Program activities dairy sector

In 2005 total milk production in Pakistan exceeded 29 million tonnes, making it the fourth largest milk producer worldwide. Dairying is by far the largest livestock sector in Pakistan, valued in at Rp360 billion pa (A$8 billion). Supply has increased by >5% pa over the past 15 years, but demand is anticipated to more than treble by 2020, requiring an even faster boost in production. Government of Pakistan (GoP) national plans are to increase production, raise the level of processed milk in the market to >30% from the current level of <5% (to improve product quality) and to improve the profitability to smallholder farmers (who produce over 80% of the milk) through streamlining marketing and increasing milk production per animal. Accordingly, the GoP identified the dairy sector as one of the key focal points for the ASLP.

About 50-60% of buffalo and cattle are in rural subsistence farms, with most of the rest in rural market-oriented farms; this group continues to grow as their access to markets improves. Over 70% of buffalo and cattle are in herds of less than 10 animals; about 70% of households with milking animals have herds of less than 5 animals, while a further 20 to 25% of households have 5 to 10 animals. In all but the peri-urban systems the livestock are a component of crop-livestock systems, integrated with wheat, maize and cotton production, in both irrigated and dryland farming systems. Milk production per lactation for both buffalo and cattle is well below the genetic potential of the breeds used, ranging from 500kg to 2400kg per annum. Typically the subsistence and market-oriented rural farmers achieve production levels of 500-1200kg/annum, with production primarily limited by poor nutrition. In both cases improved production levels and profitability will require interventions that affect the whole systems, and not just the livestock component.

Given the size and complexity of the dairy sector, and the limited time available for the ASLP initiative, particular attention has been given to where and how this initiative can add value to the current system in a focussed manner and where Australian expertise can be coupled with that in Pakistan to the greatest effect. The main opportunity for Australian technical support though the ASLP is seen in enhancing the extension service and the research/extension interface, which are considered to be major bottlenecks in the development of the dairy sector, particularly the style of communication between farmers and extension staff, information available to extension staff that can be used to address farmer problems, skills and numbers of extension staff and a failure to consider problems and solutions in a whole-of-farm systems context.

Industry exposure visits

A private sector dairy delegation from Pakistan visited Australia in September 2006. The visit resulted in the acquisition and import to Pakistan of 2200 high performance dairy cattle. Additional shipments of cattle from Australia have been taking place. This activity was organised by Austrade, which is implementing the private sector linkages component of the ASLP. In June 2008, a technical delegation from Pakistan to visited Australia. A report on their trip is available in the downloads section below.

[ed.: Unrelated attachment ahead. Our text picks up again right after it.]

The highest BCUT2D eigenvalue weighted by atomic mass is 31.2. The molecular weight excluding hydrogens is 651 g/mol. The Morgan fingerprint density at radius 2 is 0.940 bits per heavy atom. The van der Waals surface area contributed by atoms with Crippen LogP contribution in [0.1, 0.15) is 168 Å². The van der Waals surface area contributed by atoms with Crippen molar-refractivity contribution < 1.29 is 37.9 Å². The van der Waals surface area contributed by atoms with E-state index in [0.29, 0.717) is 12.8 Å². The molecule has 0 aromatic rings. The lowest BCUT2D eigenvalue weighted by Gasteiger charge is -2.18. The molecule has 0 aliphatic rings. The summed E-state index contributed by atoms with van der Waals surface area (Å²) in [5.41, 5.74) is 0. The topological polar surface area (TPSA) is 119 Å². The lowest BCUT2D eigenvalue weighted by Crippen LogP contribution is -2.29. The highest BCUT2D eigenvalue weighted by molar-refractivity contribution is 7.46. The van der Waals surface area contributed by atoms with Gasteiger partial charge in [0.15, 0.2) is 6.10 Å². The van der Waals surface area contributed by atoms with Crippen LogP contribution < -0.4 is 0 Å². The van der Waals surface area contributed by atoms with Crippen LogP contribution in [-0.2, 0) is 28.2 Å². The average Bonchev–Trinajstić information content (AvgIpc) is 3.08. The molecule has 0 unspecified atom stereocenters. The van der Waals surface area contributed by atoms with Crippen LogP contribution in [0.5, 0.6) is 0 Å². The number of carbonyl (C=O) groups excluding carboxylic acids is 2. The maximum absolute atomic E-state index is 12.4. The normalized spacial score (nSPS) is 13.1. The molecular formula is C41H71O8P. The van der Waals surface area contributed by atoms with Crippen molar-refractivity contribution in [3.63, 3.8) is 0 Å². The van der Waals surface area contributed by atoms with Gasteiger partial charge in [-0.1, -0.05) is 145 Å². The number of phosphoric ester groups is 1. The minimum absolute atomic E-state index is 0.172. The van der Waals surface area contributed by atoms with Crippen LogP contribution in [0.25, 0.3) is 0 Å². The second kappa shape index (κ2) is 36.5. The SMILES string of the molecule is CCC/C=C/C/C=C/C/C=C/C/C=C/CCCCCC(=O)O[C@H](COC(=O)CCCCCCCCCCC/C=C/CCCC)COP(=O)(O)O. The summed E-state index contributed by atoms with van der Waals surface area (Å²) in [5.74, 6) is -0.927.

Workshops

A dairy knowledge fair and technical workshop was held in Lahore on the 20th to 22nd of February 2007. The knowledge fair, organised by Austrade, brought Australian dairy and processing enterprises to Pakistan, while the technical workshops exposed Pakistan corporate and commercial dairy producers to management principles of high performance dairy cattle. The presentations and workshop program are available below.

Scoping studies

A dairy constraints analysis study was carried out in May 2006 as a precursor to designing a major research, development and capacity building project for the dairy sector. The study team travelled extensively through Punjab and Sindh Provinces and consulted widely with Government agencies, the private sector and NGOs in those Provinces and in the national capital, Islamabad. The report is provided below. This was followed by a further project development mission to Punjab in September 2006. Recently, the dairy project team commissioned a review of vaccine production in Pakistan, which was carried out in April 2008.

Research, development and capacity building projects

Based on the outcomes of the dairy constraints analysis and a subsequent project development mission, a major dairy development project has been developed, based around two major themes: 1: Support for a model system of smallholder dairy production, and 2:  Capture and enhancement of knowledge relevant to smallholder dairy systems. This project commenced in August 2007. Its main collaborating institutions are:

  • Charles Sturt University, Australia
  • Livestock and Dairy Development Board, Pakistan
  • Punjab Livestock and Dairy Development Department, Pakistan
  • National Rural Support Program, Pakistan
  • Idara-e-Kissan, Pakistan
  • University of Veterinary & Animal Sciences (UVAS), Lahore, Pakistan

Newsletters

Newsletters originating from the dairy project can be accessed below.

  • November 2007
  • January 2008

Reports

  • Dairy constraints analysis report
  • Vaccine report

Material from the Dairy Knowledge Fair and Technical Workshop

  • Workshop program
  • Peter Doyle’s presentation
  • John House’s presentation
  • Tom Cowan’s presentation
  • Peter Wynn’s presentation
  • Talat Pasha’s presentation
  • Hasan Raza’s presentation
  • M. Saqib’s presentation
  • Abdul Ghaffar’s presentation